GREENE – Jason Goldman, originally from Maine Endwell and currently the Greene high school head varsity wrestling coach, is being recognized as this weeks Sports Spotlight. As a prior section IV wrestler who has returned to Chenango County to continue with his career in the sport of wrestling.
“Rome wasn’t built in a day,” said Goldman of his Greene varsity program and the success he hopes to have in the future. This past 2015-2016 winter season, Goldman walked in as the new head coach for Greene high school.
“When you look at the end of the season, we finished ninth out of 28 teams in division II at the Binghamton Arena (Sectionals) because we had guys that could compete. It wasn’t a bad year at all, duel meets were tough because of numbers but it's still competition. It's what we do at the end of the season that matters,” said Goldman. “It was tough for me, the new guy, coming in and building that relationship with these guys and knowing that these guys have come up through the program and put their time in. But doing the little things over the year, and putting in the work is what we focused on. I think they really took to this year trying to go all the way and they knew they had a coach that was willing to go all the way for them.”
Greene saw their top three guys: Braxton Howell, Ryan Castle, and Nate Banks compete in the sectional tournament with Castle and Banks earning third place finishes as well as Howell win a sectional title and a trip to Albany to compete at the New York State Tournament.
Coach Goldman explained that prior to coaching for Greene, he had been a wrestling coach, either a head coach or assistant coach, for many schools in the area, including: Maine Endwell, Deposit, Newark Valley, Susquehanna Valley and even Chenango Forks when he was able to work with the great Troy Nickerson.
Despite the list of schools and great wrestlers Goldman has worked with, he himself has a decorated past as well.
The sport of wrestling has found its way into nearly every aspect of Goldman's life as he has been involved in some way since he first walked in a wrestling room at the age of seven.
“My dad just asked me one day if I wanted to go down to a wrestling practice. I swear to you, the only wrestling I knew was the stuff on TV, I had the figurines and everything. So when my dad asked me I was like, 'yeah lets go see these guys jump off turn buckles and stuff.' It wasn’t what I expected at all but we stuck around and I signed up the next day and I have been involved ever since,” said Goldman. “I liked the combat, the competitiveness that is what has kept me going. I fell in love with the sport early on, and for me it is a lifestyle, almost like an art form in a sense.”
Following his high school career at Maine Endwell, where he placed sixth as a junior and earned a spot atop the podium at the New York State Tournament as an undefeated state champion as a senior at 105-pounds; Goldman elected to pursue the sport into the collegiate level.
Goldman spent his first two years at St. Lawrence University, where he openly struggled with college life and the balance of academics, sports, a job to support himself as well as a social life; ultimately resulting in Goldman walking away from the sport briefly in the middle of his freshman year.
“When I came back (Freshman year at St. Lawrence) my RA really taught me some time management skills, we sat down and blocked everything out, and I really had to do that to succeed, it continues really to today and especially all the way through college.” said Goldman. “I liked the school and I academically found a track of what I wanted to do and it was I got my degree in psychology, a very clinical background; classes were small and I wasn’t just a random number in the class, the teacher knew your name. I really liked it there, but I needed to wrestle.”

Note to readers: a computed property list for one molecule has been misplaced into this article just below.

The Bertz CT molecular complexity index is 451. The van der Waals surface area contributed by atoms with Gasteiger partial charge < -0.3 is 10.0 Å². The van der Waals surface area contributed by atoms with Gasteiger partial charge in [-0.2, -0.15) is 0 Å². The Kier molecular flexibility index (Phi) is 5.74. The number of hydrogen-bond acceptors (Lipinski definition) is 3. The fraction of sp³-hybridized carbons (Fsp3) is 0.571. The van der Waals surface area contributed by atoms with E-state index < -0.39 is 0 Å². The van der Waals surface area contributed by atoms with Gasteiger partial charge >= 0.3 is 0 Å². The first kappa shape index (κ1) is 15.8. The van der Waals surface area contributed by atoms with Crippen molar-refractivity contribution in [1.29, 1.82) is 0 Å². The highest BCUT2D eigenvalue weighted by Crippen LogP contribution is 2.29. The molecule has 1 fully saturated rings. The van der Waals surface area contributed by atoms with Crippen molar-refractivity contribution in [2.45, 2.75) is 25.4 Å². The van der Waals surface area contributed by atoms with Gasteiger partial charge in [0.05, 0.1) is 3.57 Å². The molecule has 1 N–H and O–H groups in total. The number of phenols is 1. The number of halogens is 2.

Following the two years at St. Lawrence, the wrestling program was cut from the budget and Goldman transferred to Binghamton University.
Under the coaching of then Binghamton coach Mark Gumble, Goldman ended up taking third in division III in the country at 118-pounds as a junior year all-american for the Binghamton Bearcats.
The following year as a senior Goldman returned to the mat ranked second in the country at 118-pounds but explained how for the first time he started to struggle with keeping his weight down.
"It got to the point where making weight was more important than wrestling and being in the room. I would rather be breaking a sweat than drilling and getting better. That took away from the sport for me, it was really difficult. So I talked to my coach, my parents, and some teammates, and most people thought I was crazy wanting to move up to 126, because I was ranked second at 118 in the country,” explained Goldman. “Ultimately my conversation with coach Gumble boiled down to me looking him in the face saying I want to bust my tail in the room because I wanna train, I want to get better. My goals are still the same moving up to 126-pounds, I want to be national champion I will have the same goals. I may be ranked number two, but I want to be the national champ, I see myself as the top guy at 118 so I see myself as the top guy at 126.”
Goldman fell short of his goal of being a national champion at 126-pounds as he placed fourth in the country that year.
Due to losing some credits with transferring, Goldman spent the next year assisting the coaching staff at Binghamton as he finished his studies at the college, in order to gain his degree in 1998.
Fast forward some 18-years and Goldman still hasn’t lost that itch to compete. Alongside coaching, Goldman actively participates in and regularly medals in the National and World Championships at the Veteran level in both Greco and Freestyle wrestling.